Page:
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Patience is key when recovering from injury


GRADUAL PROCESS The key when returning from injury is to progressively expose the body to forces and speeds. Pic: istock

Andrew O'Brien

A journey of a thousand miles begins with a single step. We all know the Chinese proverb and have a vague understanding of the meaning. It’s obvious that to achieve anything big, you have to start with something small. Before Michelangelo could paint the Sistine Chapel, someone had to dig clear the land. To run a marathon, you must first be able to run across the street. It seems both deep and patently clear and yet, when it comes to returning from injury, many people seem to ignore the logic.
I couldn’t count how many times I have heard a patient say something along the lines of: ‘I hurt myself, so I rested for a few weeks and it stopped hurting, so I went back to training and it hurt again. Maybe I didn’t rest for long enough.’ At first glance it seems a rational thought, but deeper examination reveals the problems inherent with just resting an injury.
Two key elements of any task are force and speed. You need to know how much effort to put in and how fast to do so. For people who have rested an injury before returning to sport, it is the variation in these two elements that causes problems. Looking at the differences between walking and running highlights the point.
When it comes to force and speed, walking can be considered low and slow. The impact forces when you hit the ground are low, the equivalent of your body weight, and you take around 100 steps per minute. By contrast, running involves impact forces of two and a half times your body weight at a rate of 180 steps per minute. These are just impact forces, the load through a sprinter’s Achilles tendon can be as high as eight times bodyweight at a stride rate in excess of 220 steps per minute.
The key then, when returning from injury is to progressively expose the body to forces and speeds that initially may even be lower than those of walking, and eventually become higher than those of running. In the latter stages of a rehab programme, it’s worth trying to achieve forces and speeds even higher than those required during a match, so that you can be confident of not breaking down when you do return.
How does all of that work in the real world? Let’s imagine you have a calf injury. Your first step might be to do isometric exercises, where the muscle stabilises rather than moves a joint, possibly while lying down so that there is very little pressure on the leg. Once you are sure that is ok, you might try something similar in standing, initially with the weight on both feet, before shifting onto one foot. So far you have increased the load, now it’s time to increase the speed - but to do so gradually.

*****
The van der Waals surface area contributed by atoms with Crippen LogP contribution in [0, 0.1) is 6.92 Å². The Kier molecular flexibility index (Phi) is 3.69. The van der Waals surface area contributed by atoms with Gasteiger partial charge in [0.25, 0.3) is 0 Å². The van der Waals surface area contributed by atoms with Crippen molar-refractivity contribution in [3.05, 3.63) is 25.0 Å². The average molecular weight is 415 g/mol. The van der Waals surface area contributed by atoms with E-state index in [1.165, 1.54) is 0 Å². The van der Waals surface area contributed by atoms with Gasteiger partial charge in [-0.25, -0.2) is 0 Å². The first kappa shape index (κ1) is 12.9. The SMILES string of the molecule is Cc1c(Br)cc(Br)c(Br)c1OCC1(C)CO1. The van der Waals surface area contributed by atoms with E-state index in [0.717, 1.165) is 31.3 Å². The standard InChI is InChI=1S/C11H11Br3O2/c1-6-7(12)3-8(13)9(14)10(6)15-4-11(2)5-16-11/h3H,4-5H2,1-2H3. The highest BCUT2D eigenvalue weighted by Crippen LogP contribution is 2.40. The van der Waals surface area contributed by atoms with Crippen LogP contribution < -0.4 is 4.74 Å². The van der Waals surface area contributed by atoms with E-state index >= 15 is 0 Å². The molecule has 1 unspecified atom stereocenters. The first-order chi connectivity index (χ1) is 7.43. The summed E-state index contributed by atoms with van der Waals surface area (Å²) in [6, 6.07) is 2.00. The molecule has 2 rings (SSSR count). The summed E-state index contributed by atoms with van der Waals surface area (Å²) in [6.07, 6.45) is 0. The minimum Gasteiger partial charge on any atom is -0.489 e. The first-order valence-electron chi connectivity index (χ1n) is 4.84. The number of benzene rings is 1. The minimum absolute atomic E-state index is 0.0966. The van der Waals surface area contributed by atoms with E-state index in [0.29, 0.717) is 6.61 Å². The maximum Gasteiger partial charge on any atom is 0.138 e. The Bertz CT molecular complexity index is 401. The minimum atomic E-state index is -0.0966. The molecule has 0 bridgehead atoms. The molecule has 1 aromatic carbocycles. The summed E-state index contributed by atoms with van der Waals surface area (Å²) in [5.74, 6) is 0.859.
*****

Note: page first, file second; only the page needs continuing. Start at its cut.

The next step might be to try some small jumps, initially landing on both feet, then one foot. If there are no adverse reactions, you might progress to a hop, then several hops. Very few sports are played in one direction, so these simple, straight line tasks need to become more complex by adding direction changes to the mix.
Direction changes can of course be incorporated into the jumping and hopping routines mentioned above, or they may become the very start of a running programme. And there it is, now you are running. But running slowly and in a controlled environment, not back in a normal training session. When you are safe and symptom free with slow and controlled running, the next step depends on what sport you play.
Marathon runners might start with runs of five minutes at a time, GAA players with 50 metres and tennis players with five metres. As always, the speed starts low and builds carefully up to race or match pace. Once we can be confident of running at the right speed, it’s time to be confident of running for the right duration, which is where you return to something like a normal training session.
Rest is good, we all know that, it helps a painful muscle settle; but that’s only part of recovery. Once you’ve calmed it down, you need to build it back up. And we all know Rome wasn’t built in a day.

Andrew O’Brien is a chartered physiotherapist and the owner of Wannarun Physiotherapy and Running Clinic at Westport Leisure Park. He can be contacted on 083 1593200 or at


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